a, Analysis performed for the second Xist-deletion line (XaWT XiΔXist_2) as indicated in Fig. 1b. P value was determined using a one-sided two-proportion z-test. b, Analysis performed for the second Xist-deletion line as described in Fig. 1c. c, Representative examples of peaks (highlighted) of the four accessibility classes in wild-type cells and a second Xist-deletion cell line. Similar results were obtained using another Xist-deletion line. d, Left, Venn diagrams showing relative overlap between two Xist-deletion lines per each accessibility class. Percentage in red indicates the fraction of classified regions of XaWT XiΔXist_2 that were classified identically (to the same accessibility class) in XaWT XiΔXist_1. Right, ATAC-seq peak-centered heat map of allele-specific ATAC-seq signal in the three cell lines. e, ATAC-seq peak-centered heat map of allele-specific ATAC-seq signal in two WT fibroblast lines (MEFs versus dermal (DF)). Xi-diff., ATAC peaks displaying difference on Xi chromosome between two WT cell lines. ATAC-seq peaks are clustered into three accessibility classes, and their relative percentage is designated (right). High concordance between two WT cell lines, as only four peaks (Xi-diff. peaks, corresponding to 1% of all peaks) display accessibility differences on Xi chromosome between two WT cell types. f, The four Xi-diff. peaks are located at the promoters of the four known escapee genes designated in the table. These four Xi-diff. peaks were classified as bi-allelic peaks when comparing the DF WT cell line to the two Xist-deletion cell lines (Supplementary Fig. 2d). These observations suggest that these four peaks display the same allelic characteristics in female dermal fibroblasts independently of Xist presence and that the differences observed between the two different WT fibroblast cell lines are rather tissue dependent (mouse embryonic versus dermal fibroblasts). g, Gene expression clustering based on SVM classification. SVM model trained to classify allelic signals into three accessibility classes (monoallelic, bi-allelic and Xi-restored) classified all expressed genes (the basis of their allelic signals) into two classes only (monoallelic and bi-allelic), whereas none of the genes was reproducibly classified as Xi-restored genes. h, Boxplots depicting gene expression as a function of ATAC-peak distance to the gene TSS. There is a correlation between gene expression and distance to the TSS of the closest ATAC peak; the closer the distance between the ATAC peak and its adjacent TSS, the higher the level that the gene is expressed. Box boundaries represent 25th and 75th percentiles; the center line represents the median; whiskers indicate ± 1.5 times the interquartile range (IQR), and points are the actual values of outliers

  3. Supplementary Figure 3 Controls of MNase–qPCR and ChIP–qPCR experiments.

    a, Time course of MNase sensitivity as measured by qPCR at representative Xi-restored genes and controls. Error bars represent mean ± s.d., n = 3 biologically independent experiments. bd, Enrichment levels of the Polycomb repressive marks H3K27me3 (b), H2AK119Ub (c) and histone H3 (d) were measured by ChIP–qPCR in mutant and WT cells. Error bars represent mean ± s.d., n = 3 biologically independent experiments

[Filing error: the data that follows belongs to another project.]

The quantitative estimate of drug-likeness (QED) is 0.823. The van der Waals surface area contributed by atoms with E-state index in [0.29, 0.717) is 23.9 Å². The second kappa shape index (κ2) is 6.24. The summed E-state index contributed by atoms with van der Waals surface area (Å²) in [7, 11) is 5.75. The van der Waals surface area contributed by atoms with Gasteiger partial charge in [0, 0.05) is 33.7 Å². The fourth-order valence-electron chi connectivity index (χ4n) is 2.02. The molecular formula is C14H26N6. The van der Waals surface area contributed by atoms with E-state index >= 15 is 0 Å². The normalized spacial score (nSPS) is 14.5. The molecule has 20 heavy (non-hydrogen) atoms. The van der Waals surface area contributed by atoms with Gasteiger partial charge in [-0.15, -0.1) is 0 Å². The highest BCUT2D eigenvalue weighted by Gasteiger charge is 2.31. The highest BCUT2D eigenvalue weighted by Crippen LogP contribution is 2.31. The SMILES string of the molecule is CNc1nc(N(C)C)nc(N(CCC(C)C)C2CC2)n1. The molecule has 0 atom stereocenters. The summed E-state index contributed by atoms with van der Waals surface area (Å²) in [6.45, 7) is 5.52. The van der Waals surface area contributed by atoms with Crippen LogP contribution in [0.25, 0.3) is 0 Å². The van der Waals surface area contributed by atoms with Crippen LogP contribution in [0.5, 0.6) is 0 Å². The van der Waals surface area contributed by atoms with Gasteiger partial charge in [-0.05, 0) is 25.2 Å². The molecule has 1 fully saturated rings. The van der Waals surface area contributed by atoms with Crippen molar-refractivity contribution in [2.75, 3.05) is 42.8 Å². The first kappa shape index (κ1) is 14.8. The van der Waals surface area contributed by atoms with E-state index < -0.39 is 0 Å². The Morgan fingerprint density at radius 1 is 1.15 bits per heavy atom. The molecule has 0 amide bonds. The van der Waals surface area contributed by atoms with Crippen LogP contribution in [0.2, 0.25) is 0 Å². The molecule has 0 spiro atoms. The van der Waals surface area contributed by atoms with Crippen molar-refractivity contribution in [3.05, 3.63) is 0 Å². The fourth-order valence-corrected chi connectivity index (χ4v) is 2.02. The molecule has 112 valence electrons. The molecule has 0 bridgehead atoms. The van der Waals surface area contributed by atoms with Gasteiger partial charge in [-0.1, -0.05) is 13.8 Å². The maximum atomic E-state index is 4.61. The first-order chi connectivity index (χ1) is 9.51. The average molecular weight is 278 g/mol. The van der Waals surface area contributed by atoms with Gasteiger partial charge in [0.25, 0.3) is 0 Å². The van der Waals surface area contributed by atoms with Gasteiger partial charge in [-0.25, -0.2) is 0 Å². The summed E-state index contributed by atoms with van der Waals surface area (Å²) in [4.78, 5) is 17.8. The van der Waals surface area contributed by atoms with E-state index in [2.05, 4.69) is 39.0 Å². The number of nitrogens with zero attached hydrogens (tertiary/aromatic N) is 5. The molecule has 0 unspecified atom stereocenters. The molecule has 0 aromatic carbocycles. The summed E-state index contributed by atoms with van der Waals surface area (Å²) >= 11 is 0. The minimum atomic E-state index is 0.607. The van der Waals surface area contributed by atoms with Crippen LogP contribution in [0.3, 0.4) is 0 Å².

4. Supplementary Figure 4 Xist RNA interaction inhibits BRG1 activities in vitro.

    a,b. Quantification of SWI/SNF activities in the presence of different RNAs (top). The bar graph shows inhibition of in vitro SWI/SNF activities (IC50) by nine different RNAs (bottom). Error bars represent the s.d. of three biological replicates. c, The bar graph shows inhibition of in vitro SWI/SNF activities (IC50) by nine different RNAs normalized to RNA length

  5. Supplementary Figure 5 Restoration of accessibility on the Xi depends on BRG1.

    a, RT–qPCR analysis showing relative expression of the indicated genes in BRG1-knockdown (siBRG1) cells. Error bars represent mean ± s.d., n = 3 biologically independent experiments. b, Immunoblot analysis showing protein amounts of BRG1 and ZNF143 (control protein) in siBRG1 as compared to siCTL and siSNF2H cells. Each BRG1 western blot band was quantified and normalized to the ZNF143 band using ImageJ software (bottom). The experiment was repeated twice independently with similar results. c, Scatterplots showing ATAC-seq signal correlation between two biological replicates of WT cells treated with siCTL (top) or siBRG1 (bottom), n = 2 biologically independent experiments. d, Boxplots showing for each class distribution of allelic accessibility differences (siBRG1 versus siCTL; log2 FC) in WT cells. For each class, peak signals were obtained from allelic reads of Xa (top), monoallelic (n = 283), bi-allelic (n = 24), and Xi-restored (n = 30), or Xi (bottom), Bi-allelic (n = 22). P values were determined using a one-sided non-parametric Wilcoxon test. Monoallelic and Xi-restored classes are not shown for Xi read analysis because these classes do not display Xi reads (Fig. 1c). Box boundaries represent 25th and 75th percentiles; the center line represents the median; whiskers indicate ± 1.5 times the interquartile range (IQR), and points are the actual values of outliers. e, Scatterplots showing ATAC-seq signal correlation between two biological replicates of Xist-deletion cells treated with siCTL (top) or siBRG1 (bottom), n = 2 biologically independent experiments. f, Genome-wide scatterplots, using composite reads, showing chromatin accessibility changes between siBRG1- and siCTL-treated Xist-deletion cells. Peaks where chromatin accessibility was significantly increased (n = 1,233) or decreased (n = 16,328) as a result of BRG1 depletion are highlighted in red and green, respectively (FDR < 0.05). For each peak, an average value was calculated from two biological replicates. The Pearson correlation coefficient was calculated (r2). g, Boxplots showing the distribution of fold change accessibility values (log2 FC) between siBRG1- and siCTL-treated Xist-deletion cells. Fold change values between each condition were calculated based on all uniquely aligned reads (composite reads) of ATAC-seq peaks, monoallelic (n = 314), bi-allelic (n = 23), and Xi-restored (n = 35). P values were determined using a one-sided non-parametric Wilcoxon test. Box boundaries represent 25th and 75th percentiles; the center line represents the median; whiskers indicate ± 1.5 times the interquartile range (IQR), and points are the actual values of outliers. h, ATAC-seq read coverage of representative chromatin accessible regions in control and BRG1-knockdown Xist-deletion and WT cell lines. Two BRG1-dependnent ATAC-seq peaks with decreased accessibility post-BRG1 depletion are highlighted in green, and one BRG1-independent peak that remains unchanged upon BRG1 knockdown is highlighted in black (left). i, Chromatin accessibility profiles measured by FAIRE–qPCR in WT and XaWT XiΔXist cells treated with siCTL or siBRG1. Values were normalized to percentage input values obtained at the Gapdh and Actn1 promoters. Error bars represent mean ± s.d. P value indicates significant difference relative to siBRG1-treated cells (*P < 0.001; two-tailed Student’s t-test, n = 3 biologically independent experiments)